Science, Technology and Environmental Policy at the Woo
Building on an earlier blog post on Urban Policy at the Woodrow Wilson School, this blog post will focus on the second of our optional certificates, the Certificate in Science, Technology and Environmental Policy.
We have four fields of concentration in our two Master’s degrees—the two-year MPA for those individuals earlier in their professional careers, and the one-year MPP for mid-career policy professionals. All students must indicate their preferred field of concentration at the time of application. (A future series of blogs will highlight each of our fields - watch this space!)
Beyond these fields of concentration, we offer three optional certificates so that interested students can further specialize an individualized course of study. As a part of the application process, we ask those who think they may be interested in one of our optional certificates to write an additional short essay of approximately 250 words that sets forth clearly their reasons for wanting to enroll in a certificate program.
The three optional certificates we offer are:
Certificate in Health and Health Policy (HHP)
Certificate in Science, Technology and Environmental Policy (STEP)
Certificate in Urban Policy (UP)
The certificate in Science, Technology and Environmental Policy is based in the WWS. It is offered to WWS graduate students enrolled in the MPA and MPP programs and to doctoral students in other Princeton departments. For doctoral students in other disciplines additional funding support can be obtained through the Princeton Environmental Institute and the Center for Information Technology Policy.
Many aspects of science and technology policy debates require tools of political and economic analysis. In addition to providing a systematic introduction to the field of policy analysis, the goal of the STEP program is to develop a deeper understanding of current scientific, technological, and environmental issues and potential local, national and international policy responses.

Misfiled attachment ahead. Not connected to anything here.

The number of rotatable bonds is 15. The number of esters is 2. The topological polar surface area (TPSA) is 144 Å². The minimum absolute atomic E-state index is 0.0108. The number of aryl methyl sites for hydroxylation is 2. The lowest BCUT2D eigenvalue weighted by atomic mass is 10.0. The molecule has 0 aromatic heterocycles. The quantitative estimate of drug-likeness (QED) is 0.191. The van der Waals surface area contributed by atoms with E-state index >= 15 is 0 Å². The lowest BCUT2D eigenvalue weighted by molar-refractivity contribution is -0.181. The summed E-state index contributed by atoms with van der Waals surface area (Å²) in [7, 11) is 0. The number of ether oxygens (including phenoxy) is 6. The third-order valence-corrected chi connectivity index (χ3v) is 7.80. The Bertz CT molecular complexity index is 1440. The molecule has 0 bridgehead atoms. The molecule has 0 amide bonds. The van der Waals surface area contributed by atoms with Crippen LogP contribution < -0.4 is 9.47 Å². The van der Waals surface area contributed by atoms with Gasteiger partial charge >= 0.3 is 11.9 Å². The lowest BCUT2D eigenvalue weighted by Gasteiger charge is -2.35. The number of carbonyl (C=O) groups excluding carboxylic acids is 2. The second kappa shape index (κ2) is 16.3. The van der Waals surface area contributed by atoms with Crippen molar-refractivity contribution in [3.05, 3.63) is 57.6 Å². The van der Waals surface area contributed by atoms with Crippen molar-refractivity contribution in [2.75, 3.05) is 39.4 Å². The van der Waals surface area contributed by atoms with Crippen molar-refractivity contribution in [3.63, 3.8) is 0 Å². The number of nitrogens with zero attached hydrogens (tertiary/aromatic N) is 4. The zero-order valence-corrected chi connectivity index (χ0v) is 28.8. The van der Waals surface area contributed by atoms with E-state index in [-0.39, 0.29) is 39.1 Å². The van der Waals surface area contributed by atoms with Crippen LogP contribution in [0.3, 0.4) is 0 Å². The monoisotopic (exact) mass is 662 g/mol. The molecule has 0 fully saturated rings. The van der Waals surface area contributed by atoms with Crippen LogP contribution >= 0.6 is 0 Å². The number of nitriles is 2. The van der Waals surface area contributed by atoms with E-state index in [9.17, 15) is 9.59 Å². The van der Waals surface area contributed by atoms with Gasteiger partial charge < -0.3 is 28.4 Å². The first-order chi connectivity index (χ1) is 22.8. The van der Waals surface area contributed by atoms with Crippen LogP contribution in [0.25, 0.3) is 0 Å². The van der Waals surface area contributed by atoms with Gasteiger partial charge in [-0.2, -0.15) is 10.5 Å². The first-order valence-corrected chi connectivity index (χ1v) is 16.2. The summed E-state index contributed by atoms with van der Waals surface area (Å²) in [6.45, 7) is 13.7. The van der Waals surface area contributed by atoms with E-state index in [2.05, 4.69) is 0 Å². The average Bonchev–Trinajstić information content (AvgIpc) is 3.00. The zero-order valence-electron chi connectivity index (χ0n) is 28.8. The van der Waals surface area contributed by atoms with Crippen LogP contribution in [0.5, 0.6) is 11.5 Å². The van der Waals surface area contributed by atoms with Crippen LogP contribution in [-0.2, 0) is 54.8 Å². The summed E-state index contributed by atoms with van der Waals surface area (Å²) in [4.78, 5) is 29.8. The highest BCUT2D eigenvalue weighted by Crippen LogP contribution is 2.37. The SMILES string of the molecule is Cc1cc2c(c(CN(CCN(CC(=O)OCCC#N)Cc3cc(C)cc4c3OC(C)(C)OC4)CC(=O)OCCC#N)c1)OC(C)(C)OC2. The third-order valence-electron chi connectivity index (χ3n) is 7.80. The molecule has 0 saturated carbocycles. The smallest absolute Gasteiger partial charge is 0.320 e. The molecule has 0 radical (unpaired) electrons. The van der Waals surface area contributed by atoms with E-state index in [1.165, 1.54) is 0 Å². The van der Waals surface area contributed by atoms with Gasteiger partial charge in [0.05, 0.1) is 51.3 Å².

STEP Faculty Advisor Elke Weber, the Gerhard R. Andlinger Professor in Energy and the Environment and Professor of Psychology and Public Affairs, states, “The STEP certificate has helped many WWS graduates bridge scientific research with policymaking, connecting them with leading experts and practitioners working at the forefront of science policy and opening up opportunities for subsequent careers in prominent think tanks, NGOs, government agencies, international organizations, academia, and more.”
Indeed, the STEP certificate provides for an inter-disciplinary training that facilitates communication between technical experts and policymakers. Students may choose to focus their coursework on Energy and Environmental Policy or on Information Technology Policy. To earn the certificate, WWS students are required to complete four approved courses on science policy-related topics. A list of pre-approved courses that fulfill the STEP requirements is posted here at the beginning of each academic year.
As Elke Weber says, “The STEP certificate gives students an opportunity to deepen their understanding of key issues at the intersection of science, technology, and policy, such as climate change, biotechnology, cyber security, energy systems, IT, and environmental accords.”
The STEP certificate program encourages students to acquire a sophisticated understanding of key issues in the field of science and policy. Students work closely with distinguished STEP faculty to integrate their science and policy interests. Faculty interests are broad and far-reaching, and include:
- the problems of global climate change;
- global and regional air pollution;
- negotiated environmental accords, ecology, ecosystems and biodiversity;
- the ethics of biotechnology;
- health, population and disease;
- artificial intelligence;
- information technology;
- cyber, science and global security;
- and the use of science-based modeling for policy analysis.
Elke Weber believes, “One of the strengths of the STEP certificate is its emphasis on interdisciplinary learning, which blends scientific knowledge and methods with social science and practitioner perspectives to yield practical, policy-relevant solutions to the major scientific, environmental, and technological challenges facing the world today.”
If you are excited by the science, technology and environmental policy work of our faculty and at the WWS, we hope you will consider applying to one of our graduate degree programs. All the best!
Photo of Elke Weber speaking at an Executive Education module for Young Global Leaders. Photo by Frank Wojciechowski.